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Medea

Artist:
William Wetmore Story (American, Boston, Massachusetts 1819–1895 Vallombrosa)
Date:
1865; carved 1868
Medium:
Marble
Dimensions:
82 1/4 x 26 3/4 x 27 1/2 in. (208.9 x 67.9 x 69.9 cm)
Classification:
Sculpture
Credit Line:
Gift of Henry Chauncey, 1894
Accession Number:
94.8a–d
Not on view
In the ancient Greek tragedy by Euripides, Medea was the sorceress who assisted Jason in obtaining the Golden Fleece and later became his wife. When he abandoned her, Medea murdered their two children and planned the death of his new love, Creusa. To nineteenth-century theater audiences, Medea was a sympathetic character forced to choose between relinquishing her children and protecting them by destroying them herself. Story similarly deemphasized Medea’s revenge, leaving to the viewer’s imagination the scene of infanticide to come.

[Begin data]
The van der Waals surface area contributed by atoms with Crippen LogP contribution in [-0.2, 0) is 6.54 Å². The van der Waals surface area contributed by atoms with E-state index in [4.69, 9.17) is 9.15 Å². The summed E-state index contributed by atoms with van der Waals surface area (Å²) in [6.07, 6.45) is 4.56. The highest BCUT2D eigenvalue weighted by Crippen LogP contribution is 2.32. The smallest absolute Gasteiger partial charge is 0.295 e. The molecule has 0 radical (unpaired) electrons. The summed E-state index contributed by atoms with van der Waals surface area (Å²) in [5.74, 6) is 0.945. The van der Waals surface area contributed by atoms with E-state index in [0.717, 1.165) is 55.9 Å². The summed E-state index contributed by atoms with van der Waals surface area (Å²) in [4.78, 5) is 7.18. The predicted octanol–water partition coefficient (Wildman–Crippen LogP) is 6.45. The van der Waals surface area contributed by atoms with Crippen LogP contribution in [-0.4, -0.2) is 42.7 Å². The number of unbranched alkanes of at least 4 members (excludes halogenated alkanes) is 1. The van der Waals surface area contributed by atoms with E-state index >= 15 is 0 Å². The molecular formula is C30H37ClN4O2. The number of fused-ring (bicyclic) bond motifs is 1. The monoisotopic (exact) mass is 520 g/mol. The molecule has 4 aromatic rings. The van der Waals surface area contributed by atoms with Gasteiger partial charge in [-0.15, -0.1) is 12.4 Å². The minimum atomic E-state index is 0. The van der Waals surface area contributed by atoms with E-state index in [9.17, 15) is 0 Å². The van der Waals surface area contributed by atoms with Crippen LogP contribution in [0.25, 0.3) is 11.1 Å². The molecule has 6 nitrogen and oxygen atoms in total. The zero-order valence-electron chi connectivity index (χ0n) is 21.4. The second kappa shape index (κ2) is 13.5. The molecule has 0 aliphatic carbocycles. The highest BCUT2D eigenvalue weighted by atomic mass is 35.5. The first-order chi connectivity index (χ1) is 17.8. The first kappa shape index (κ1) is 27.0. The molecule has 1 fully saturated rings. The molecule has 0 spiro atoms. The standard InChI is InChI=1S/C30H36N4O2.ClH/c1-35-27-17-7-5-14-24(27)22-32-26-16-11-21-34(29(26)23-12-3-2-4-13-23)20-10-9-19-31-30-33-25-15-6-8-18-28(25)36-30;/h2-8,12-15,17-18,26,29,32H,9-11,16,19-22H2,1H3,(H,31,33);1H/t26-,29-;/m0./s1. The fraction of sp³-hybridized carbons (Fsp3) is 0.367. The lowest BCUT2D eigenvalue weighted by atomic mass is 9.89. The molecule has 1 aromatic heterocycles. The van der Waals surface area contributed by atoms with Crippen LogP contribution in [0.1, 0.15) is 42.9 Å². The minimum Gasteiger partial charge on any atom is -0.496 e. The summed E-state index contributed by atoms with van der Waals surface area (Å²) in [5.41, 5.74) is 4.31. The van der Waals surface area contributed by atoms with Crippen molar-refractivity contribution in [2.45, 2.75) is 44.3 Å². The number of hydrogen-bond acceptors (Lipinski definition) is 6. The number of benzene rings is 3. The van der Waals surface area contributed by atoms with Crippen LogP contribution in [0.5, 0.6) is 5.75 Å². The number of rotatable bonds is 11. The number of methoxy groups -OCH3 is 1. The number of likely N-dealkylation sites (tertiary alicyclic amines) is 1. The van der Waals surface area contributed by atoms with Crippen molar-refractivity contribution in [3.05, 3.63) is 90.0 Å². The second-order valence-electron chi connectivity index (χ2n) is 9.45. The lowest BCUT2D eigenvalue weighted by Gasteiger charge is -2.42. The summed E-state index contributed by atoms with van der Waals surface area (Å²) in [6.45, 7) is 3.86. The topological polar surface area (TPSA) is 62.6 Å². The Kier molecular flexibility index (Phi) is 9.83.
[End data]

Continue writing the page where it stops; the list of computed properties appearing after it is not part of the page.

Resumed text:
Signature: [back of base, within circle]: WWS [monogram] / ROMA 1868

Inscription: [front of base, in relief]: MEDEA
Henry Chauncey, New York, 1868–1894
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